One of the corsets in the exhibition (photograph by Seth Tillett for House of Execution, via Daily News)
The Morris-Jumel Mansion is said to be haunted, and probably is, considering the dense, legendary past of the oldest house of New York City. Built in 1773, the Palladian-style manor served as a backdrop for numerous key moments in the United States history, from the American Revolution when George Washington used the house as his headquarters, to the scandalous marriage between Eliza Jumel and Aaron Burr, third Vice President of the United States, indicted for the murder of Alexander Hamilton.
Aaron Burr’s bedchamber in the Morris-Jumel Mansion (via Morris-Jumel Mansion)
This fascinating history caught the attention of couture artist Camilla Huey, creator of The House of Execution, a prestigious fashion studio where ”fashion and history collide .” Huey conceptualized a very unique evocation of the Jumel Mansion past using the personal correspondence of eight 19th women who were, in their own way, linked to the fate of Aaron Burr, including his mother, his mistresses, his beloved daughter Theodosia Burr Alston, and Eliza Jumel, his second wife who Aaron married at the age of 78.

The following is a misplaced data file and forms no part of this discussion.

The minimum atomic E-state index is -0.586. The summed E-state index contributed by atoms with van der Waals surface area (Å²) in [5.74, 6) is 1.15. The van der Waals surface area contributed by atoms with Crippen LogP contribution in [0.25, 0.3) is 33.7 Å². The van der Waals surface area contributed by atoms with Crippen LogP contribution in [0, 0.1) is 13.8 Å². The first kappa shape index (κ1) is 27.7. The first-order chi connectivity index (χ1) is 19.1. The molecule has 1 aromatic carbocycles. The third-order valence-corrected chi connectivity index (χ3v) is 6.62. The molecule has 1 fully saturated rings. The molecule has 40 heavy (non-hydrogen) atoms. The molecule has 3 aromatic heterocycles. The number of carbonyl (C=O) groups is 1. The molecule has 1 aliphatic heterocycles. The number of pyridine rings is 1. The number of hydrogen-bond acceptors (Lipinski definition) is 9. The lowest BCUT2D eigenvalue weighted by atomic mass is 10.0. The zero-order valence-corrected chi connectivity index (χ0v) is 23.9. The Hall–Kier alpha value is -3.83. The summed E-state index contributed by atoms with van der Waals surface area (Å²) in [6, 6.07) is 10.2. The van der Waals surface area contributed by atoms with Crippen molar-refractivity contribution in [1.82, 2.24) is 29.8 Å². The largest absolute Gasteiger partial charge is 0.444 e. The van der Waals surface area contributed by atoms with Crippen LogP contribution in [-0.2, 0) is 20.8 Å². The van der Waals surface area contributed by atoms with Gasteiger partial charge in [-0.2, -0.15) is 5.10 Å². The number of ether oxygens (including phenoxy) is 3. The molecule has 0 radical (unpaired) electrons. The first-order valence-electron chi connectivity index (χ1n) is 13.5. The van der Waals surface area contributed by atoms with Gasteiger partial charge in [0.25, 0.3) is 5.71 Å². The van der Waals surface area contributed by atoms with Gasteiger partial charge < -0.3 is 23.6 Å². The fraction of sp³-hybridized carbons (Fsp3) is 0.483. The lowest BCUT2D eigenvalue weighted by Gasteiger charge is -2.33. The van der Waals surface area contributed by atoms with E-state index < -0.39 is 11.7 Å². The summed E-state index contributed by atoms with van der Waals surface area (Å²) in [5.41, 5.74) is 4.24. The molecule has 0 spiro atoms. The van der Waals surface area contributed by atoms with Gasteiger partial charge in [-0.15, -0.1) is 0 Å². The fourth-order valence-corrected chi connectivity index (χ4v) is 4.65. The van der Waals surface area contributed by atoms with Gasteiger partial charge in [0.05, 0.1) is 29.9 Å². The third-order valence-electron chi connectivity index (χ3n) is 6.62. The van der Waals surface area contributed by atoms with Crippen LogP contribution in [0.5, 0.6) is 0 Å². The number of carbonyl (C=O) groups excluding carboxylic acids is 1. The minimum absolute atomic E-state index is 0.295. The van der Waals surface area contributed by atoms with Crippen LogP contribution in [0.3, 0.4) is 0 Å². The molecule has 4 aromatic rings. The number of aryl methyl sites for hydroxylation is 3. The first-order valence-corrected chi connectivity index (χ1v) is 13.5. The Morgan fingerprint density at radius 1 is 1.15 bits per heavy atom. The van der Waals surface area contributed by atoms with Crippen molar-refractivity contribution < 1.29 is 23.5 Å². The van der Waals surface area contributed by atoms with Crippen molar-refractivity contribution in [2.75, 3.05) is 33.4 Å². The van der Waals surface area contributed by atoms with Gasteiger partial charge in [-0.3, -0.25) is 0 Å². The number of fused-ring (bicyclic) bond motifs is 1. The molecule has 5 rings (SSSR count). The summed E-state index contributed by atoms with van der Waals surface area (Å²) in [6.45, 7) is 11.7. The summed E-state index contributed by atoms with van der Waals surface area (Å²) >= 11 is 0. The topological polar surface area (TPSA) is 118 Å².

Corset in the exhibition (photograph by Seth Tillett, via House of Execution)
Seeing a direct analogy between corsetry and literature through “the binding of a body of work,” Huey created eight sculptural portraits of these women using corsetry sewed with rare papers and books, each one reflecting the woman’s own persona and her relationship to Burr. The structured gowns are exhibited throughout the rooms and cabinets of the Jumel Mansion as a poetic vision of femininity both intimate and historical.